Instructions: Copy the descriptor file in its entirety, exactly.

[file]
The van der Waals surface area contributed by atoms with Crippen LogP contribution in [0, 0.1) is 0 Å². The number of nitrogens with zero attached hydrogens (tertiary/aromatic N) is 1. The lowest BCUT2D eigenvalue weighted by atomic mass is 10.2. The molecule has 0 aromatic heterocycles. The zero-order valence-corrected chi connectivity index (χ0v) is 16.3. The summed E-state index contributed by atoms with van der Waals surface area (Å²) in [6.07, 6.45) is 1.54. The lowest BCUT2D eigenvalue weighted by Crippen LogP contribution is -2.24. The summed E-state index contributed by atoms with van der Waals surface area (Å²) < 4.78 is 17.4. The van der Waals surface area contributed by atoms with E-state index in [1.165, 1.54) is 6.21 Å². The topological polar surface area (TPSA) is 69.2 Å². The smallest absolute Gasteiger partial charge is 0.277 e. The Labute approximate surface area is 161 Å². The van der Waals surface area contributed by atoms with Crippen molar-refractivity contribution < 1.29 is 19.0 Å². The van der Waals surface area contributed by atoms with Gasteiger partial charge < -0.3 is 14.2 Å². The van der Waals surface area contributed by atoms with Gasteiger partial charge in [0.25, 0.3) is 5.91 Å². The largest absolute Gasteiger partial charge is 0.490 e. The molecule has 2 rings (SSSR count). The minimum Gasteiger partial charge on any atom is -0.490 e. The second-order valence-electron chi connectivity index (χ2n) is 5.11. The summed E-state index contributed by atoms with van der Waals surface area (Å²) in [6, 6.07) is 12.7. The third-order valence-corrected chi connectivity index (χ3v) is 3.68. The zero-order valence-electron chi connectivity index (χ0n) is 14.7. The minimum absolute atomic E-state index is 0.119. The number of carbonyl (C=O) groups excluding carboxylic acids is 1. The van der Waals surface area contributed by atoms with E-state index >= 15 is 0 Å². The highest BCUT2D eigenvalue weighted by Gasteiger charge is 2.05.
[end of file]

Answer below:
The van der Waals surface area contributed by atoms with Crippen LogP contribution in [0, 0.1) is 0 Å². The number of nitrogens with zero attached hydrogens (tertiary/aromatic N) is 1. The lowest BCUT2D eigenvalue weighted by atomic mass is 10.2. The molecule has 0 aromatic heterocycles. The zero-order valence-corrected chi connectivity index (χ0v) is 16.3. The summed E-state index contributed by atoms with van der Waals surface area (Å²) in [6.07, 6.45) is 1.54. The lowest BCUT2D eigenvalue weighted by Crippen LogP contribution is -2.24. The summed E-state index contributed by atoms with van der Waals surface area (Å²) < 4.78 is 17.4. The van der Waals surface area contributed by atoms with E-state index in [1.165, 1.54) is 6.21 Å². The topological polar surface area (TPSA) is 69.2 Å². The smallest absolute Gasteiger partial charge is 0.277 e. The Labute approximate surface area is 161 Å². The van der Waals surface area contributed by atoms with Crippen molar-refractivity contribution < 1.29 is 19.0 Å². The van der Waals surface area contributed by atoms with Gasteiger partial charge < -0.3 is 14.2 Å². The van der Waals surface area contributed by atoms with Gasteiger partial charge in [0.25, 0.3) is 5.91 Å². The largest absolute Gasteiger partial charge is 0.490 e. The molecule has 2 rings (SSSR count). The minimum Gasteiger partial charge on any atom is -0.490 e. The second-order valence-electron chi connectivity index (χ2n) is 5.11. The summed E-state index contributed by atoms with van der Waals surface area (Å²) in [6, 6.07) is 12.7. The third-order valence-corrected chi connectivity index (χ3v) is 3.68. The zero-order valence-electron chi connectivity index (χ0n) is 14.7. The minimum absolute atomic E-state index is 0.119. The number of carbonyl (C=O) groups excluding carboxylic acids is 1. The van der Waals surface area contributed by atoms with E-state index >= 15 is 0 Å². The highest BCUT2D eigenvalue weighted by Gasteiger charge is 2.05.